If farmers do decide to take Prevent Plant, they should file their claim as soon as it is possible to do so, so adjusters can start work on that claim and talk about all the options available with the farmer.
“That final plant date is really important. If they can’t plant by then, then it is a Prevent Plant. After that final plant date, if they haven’t planted and they don’t think they are going to be able to plant, is to file that Prevent Plant claim immediately, so we can get an adjuster out there and look at their situation and talk about the different possible scenarios that they may have,” said Nyle Wiechmann, crop claims supervisor for Country Financial.
Farmers also need to include the prevent plant acres on their initial acres report.
For Indiana and most of Illinois, except the southernmost counties, the final planting date for corn for grain is June 5. For those southernmost Illinois counties, the final planting date is May 31.
For soybeans not following another crop, June 20 is the final planting date in all of Indiana. Illinois has two final planting dates for soybeans not following another crop, June 15 in the northern third of the state and June 20 in the remaining two thirds.
“RMA requires two things — a timely-filed claim for Prevent Plant and then on their initial acres report, when they are filling that out, that they put those prevent plant acres on that initial acres report. If they don’t do both of these things, they could jeopardize having a payable Prevent Plant claim,” Wiechmann said.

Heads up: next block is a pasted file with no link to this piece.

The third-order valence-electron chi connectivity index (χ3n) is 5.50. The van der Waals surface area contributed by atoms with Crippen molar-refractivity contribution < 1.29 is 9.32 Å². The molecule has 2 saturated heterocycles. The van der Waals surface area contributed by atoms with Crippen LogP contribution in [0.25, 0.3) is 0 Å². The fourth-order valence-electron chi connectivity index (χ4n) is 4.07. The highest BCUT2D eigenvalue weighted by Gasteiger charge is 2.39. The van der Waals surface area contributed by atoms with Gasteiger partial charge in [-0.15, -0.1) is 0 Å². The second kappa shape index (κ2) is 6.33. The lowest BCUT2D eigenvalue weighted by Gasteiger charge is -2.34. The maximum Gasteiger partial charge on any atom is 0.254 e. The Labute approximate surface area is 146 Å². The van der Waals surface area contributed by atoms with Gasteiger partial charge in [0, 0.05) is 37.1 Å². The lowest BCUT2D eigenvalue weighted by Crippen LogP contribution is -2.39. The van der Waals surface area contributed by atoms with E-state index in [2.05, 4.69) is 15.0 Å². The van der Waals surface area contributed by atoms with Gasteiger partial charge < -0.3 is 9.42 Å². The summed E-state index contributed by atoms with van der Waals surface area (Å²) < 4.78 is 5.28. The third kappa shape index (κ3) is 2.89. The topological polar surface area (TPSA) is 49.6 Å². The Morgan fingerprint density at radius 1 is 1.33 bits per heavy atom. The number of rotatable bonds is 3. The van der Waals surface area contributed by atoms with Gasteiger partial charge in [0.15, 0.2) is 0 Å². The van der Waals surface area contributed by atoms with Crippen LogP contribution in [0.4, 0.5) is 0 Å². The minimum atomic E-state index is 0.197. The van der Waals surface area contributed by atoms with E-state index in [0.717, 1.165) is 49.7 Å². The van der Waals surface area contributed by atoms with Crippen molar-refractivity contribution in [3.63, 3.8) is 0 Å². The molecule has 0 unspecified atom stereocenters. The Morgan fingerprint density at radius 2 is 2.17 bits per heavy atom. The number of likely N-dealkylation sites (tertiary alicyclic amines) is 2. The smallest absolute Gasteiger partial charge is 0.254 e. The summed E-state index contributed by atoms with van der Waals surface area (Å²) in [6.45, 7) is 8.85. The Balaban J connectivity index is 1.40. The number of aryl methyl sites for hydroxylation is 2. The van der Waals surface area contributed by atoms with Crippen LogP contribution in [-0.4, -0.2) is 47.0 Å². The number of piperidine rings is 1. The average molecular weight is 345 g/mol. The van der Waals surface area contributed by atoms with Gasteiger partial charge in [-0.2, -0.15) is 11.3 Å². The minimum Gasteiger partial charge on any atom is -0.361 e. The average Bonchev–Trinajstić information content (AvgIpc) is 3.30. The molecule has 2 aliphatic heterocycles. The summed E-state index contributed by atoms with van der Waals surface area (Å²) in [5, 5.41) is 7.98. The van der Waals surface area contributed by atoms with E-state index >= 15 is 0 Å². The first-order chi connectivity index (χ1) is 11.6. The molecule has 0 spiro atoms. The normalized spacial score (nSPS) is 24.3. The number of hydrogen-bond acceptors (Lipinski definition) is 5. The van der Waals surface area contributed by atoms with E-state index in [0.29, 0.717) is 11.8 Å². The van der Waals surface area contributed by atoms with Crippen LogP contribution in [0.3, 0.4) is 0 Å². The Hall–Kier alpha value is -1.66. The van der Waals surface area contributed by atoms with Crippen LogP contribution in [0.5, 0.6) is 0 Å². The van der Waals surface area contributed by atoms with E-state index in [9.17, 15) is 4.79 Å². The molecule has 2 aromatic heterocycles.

Knowing the final plant dates for corn and for soybeans for their county is imperative.
“They are different in different areas throughout the state. They need to confirm what county they are in, they need to confirm the final plant date for the crop within that county,” said Brad Clow, crop operations manager for Country Financial.
Filing too early can mean a penalty.
“The RMA prohibits any Prevent Plant claim being submitted prior to the final planting date so they do have to be conscious of the dates and make sure they do not submit that Prevent Plant claim until after the final plant date,” Clow said.
One concept of Prevent Plant that may be misunderstood is that the situation has to be the same for neighboring crops in an area.
“An example would be if you have four farmers on surrounding corners and a farmer in the middle. The farmers on the surrounding corners are all able to get their crops in, the one in the middle is unable to get his crop in,” Clow said.
At that point, adjusters step in to document the farm and the conditions that prevent the farmer from planting, including photos and weather reports.
“The problem that could come of that is, if we were able to get the claim through, we thought we had everything documented, we made the payment. RMA may come back and take a look at the information and disagree with our position, which would then put us in a position where we would have to get the money back from that client,” Clow said.
There is a deadline to file for Prevent Plant. Farmers have 72 hours after the late planting date for the crop in their county.
“If they file any later than that, RMA says it is not acceptable, so they do have a deadline,” Wiechmann said.